I find myself in Pittsburgh again. We set out from the former steel city of Bethlehem and ended up in the former steel city on the other side of the state. I’m not here for the metal, of course, but to visit family. Making our way over the great eroded spine of the ancient Appalachians, I was thinking of how cities often take on the identity of their industries. Pittsburgh and Bethlehem vied with each other for their facility with unyielding iron—one of the technologies so important to human history that we still use the Iron Age as a marker of advancing technology. Pittsburgh’s now a tech city, much reduced in size from its heyday when only fifteen cities in the country were larger. Bethlehem, it seems, is still trying to figure out exactly what it wants to be.
Back in college, I used to work in a church in the south hills. I haven’t been to Windover Hills United Methodist Church since those days. I was weighing my future then, deciding to attend Boston University School of Theology—the seminary the pastor had attended—and exposing myself to liberal thinking rather than more of the conservative milquetoast that was mistaken for milk and honey at Grove City College. The memories that attended the drive were powerful and poignant. I only lived in Pittsburgh two summers—the second working as a bagger at a grocery store (I should’ve known then where a college degree in religious studies might lead, even if summa cum laude). As iron sharpens iron, so the Good Book says.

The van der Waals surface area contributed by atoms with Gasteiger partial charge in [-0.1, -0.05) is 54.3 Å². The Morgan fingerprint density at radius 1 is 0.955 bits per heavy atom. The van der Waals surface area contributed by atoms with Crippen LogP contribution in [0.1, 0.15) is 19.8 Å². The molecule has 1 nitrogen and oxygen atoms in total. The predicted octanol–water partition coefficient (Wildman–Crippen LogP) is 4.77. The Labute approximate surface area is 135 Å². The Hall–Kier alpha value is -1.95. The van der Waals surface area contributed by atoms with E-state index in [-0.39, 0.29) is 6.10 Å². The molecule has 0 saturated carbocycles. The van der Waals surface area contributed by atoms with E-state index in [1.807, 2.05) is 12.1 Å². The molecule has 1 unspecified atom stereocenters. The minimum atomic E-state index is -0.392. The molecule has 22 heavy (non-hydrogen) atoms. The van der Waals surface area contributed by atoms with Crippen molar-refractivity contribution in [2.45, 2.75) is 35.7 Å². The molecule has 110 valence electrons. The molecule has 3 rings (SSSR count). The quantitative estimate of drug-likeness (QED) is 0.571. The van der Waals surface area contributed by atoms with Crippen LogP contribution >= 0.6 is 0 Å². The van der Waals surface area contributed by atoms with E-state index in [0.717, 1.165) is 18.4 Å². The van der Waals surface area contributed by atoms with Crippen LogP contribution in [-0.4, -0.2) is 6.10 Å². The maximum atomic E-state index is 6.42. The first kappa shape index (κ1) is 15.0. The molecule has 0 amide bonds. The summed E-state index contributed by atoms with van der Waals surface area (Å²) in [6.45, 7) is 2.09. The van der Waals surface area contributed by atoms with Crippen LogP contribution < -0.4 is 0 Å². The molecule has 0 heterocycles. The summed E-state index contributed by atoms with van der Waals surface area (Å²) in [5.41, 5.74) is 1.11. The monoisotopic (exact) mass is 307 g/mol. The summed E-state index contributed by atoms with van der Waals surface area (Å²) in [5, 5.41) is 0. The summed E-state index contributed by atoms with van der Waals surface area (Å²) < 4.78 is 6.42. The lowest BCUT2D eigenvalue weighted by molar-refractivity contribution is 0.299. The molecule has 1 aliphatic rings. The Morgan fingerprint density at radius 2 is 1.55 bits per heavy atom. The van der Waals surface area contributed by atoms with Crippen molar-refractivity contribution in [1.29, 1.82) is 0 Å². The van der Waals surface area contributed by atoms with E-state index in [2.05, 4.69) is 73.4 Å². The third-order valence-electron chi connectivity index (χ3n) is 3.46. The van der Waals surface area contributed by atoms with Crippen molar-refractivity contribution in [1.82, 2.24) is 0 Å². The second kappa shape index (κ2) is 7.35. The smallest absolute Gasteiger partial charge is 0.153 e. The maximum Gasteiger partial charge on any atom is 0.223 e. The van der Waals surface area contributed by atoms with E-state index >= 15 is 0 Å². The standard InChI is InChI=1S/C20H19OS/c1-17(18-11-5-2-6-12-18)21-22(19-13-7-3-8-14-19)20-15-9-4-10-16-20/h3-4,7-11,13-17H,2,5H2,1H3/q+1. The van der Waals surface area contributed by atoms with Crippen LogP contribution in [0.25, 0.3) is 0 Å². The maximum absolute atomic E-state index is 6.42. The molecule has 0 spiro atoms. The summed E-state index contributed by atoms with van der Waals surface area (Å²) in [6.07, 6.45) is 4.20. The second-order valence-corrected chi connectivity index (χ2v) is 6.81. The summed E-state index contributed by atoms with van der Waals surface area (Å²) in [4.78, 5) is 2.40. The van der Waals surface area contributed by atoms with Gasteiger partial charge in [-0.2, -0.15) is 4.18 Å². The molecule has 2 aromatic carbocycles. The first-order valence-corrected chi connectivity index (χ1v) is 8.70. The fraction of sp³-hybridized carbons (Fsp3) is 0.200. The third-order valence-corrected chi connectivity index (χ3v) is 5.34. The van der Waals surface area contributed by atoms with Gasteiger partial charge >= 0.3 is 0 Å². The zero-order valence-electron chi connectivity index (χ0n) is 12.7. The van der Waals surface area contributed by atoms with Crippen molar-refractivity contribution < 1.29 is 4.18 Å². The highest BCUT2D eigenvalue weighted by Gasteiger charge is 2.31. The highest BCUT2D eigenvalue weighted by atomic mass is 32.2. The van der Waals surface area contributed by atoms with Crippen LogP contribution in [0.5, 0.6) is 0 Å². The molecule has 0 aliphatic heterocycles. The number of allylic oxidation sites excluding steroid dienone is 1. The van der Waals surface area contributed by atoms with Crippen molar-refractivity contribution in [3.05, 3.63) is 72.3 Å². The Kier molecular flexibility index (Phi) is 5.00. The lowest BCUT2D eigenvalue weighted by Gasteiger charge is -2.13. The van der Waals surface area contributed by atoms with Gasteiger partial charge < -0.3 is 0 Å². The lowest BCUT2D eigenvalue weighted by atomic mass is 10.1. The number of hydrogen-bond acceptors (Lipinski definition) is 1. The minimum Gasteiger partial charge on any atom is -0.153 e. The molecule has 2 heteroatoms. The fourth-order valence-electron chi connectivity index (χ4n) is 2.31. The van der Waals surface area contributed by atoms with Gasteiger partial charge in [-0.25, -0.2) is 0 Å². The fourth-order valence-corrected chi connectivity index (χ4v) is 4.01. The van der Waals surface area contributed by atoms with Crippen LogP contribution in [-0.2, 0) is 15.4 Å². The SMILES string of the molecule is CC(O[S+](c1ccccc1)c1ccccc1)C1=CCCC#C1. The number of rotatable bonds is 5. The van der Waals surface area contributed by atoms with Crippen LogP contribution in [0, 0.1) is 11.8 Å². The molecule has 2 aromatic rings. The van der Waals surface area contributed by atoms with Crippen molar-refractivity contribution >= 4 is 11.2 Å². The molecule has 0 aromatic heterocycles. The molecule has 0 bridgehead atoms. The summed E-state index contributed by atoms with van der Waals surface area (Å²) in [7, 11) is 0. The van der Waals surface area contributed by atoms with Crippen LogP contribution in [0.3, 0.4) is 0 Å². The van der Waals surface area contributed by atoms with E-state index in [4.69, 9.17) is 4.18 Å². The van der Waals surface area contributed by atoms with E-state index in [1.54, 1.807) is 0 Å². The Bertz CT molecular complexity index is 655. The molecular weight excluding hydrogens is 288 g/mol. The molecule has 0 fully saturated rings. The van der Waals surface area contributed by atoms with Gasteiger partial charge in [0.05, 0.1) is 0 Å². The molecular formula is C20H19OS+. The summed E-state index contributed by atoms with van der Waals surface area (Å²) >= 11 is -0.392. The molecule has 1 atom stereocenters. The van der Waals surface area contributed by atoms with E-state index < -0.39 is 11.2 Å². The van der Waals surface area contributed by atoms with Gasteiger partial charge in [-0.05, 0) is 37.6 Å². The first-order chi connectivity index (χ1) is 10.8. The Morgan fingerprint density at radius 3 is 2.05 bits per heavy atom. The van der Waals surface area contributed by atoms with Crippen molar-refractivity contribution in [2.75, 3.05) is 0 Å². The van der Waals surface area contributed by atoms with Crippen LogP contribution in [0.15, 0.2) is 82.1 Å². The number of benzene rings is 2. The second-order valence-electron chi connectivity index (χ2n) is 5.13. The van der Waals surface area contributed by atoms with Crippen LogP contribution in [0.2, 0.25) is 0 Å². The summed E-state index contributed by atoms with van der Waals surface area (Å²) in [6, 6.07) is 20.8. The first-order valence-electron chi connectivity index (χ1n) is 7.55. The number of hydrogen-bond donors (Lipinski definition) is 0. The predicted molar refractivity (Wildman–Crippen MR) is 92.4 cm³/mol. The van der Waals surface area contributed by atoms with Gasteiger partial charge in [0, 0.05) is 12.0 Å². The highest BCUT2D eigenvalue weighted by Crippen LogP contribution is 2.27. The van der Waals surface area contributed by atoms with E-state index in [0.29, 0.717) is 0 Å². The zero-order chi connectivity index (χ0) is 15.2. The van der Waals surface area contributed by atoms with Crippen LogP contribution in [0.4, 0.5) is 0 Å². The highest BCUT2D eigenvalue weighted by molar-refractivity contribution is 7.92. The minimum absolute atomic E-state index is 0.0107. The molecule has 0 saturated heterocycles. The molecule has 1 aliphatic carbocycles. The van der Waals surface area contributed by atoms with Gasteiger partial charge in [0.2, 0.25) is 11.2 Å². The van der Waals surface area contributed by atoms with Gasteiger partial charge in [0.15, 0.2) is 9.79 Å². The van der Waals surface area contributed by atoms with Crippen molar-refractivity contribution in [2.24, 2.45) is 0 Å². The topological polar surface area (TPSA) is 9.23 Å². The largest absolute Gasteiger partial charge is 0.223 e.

Recently I tried to recall all the addresses at which I’ve lived. This seems particularly important because many of the buildings no longer stand and I greatly fear being erased. Those of us who write often do. I can recall the cities and even a few of the streets. Numbers often escape me, for they seem to be mere place holders. My days in Pittsburgh were decades ago, when life was really only just beginning. Now I drive these hills with memories my only maps, wondering if I can find the place I’m seeking. This place is part of me, even as Bethlehem is now becoming such a piece. Cities change depending on the laws of supply and demand that can, as we know, even break iron. And those of us who live in such places know that any industry is subject to memory, whether of God or of steel.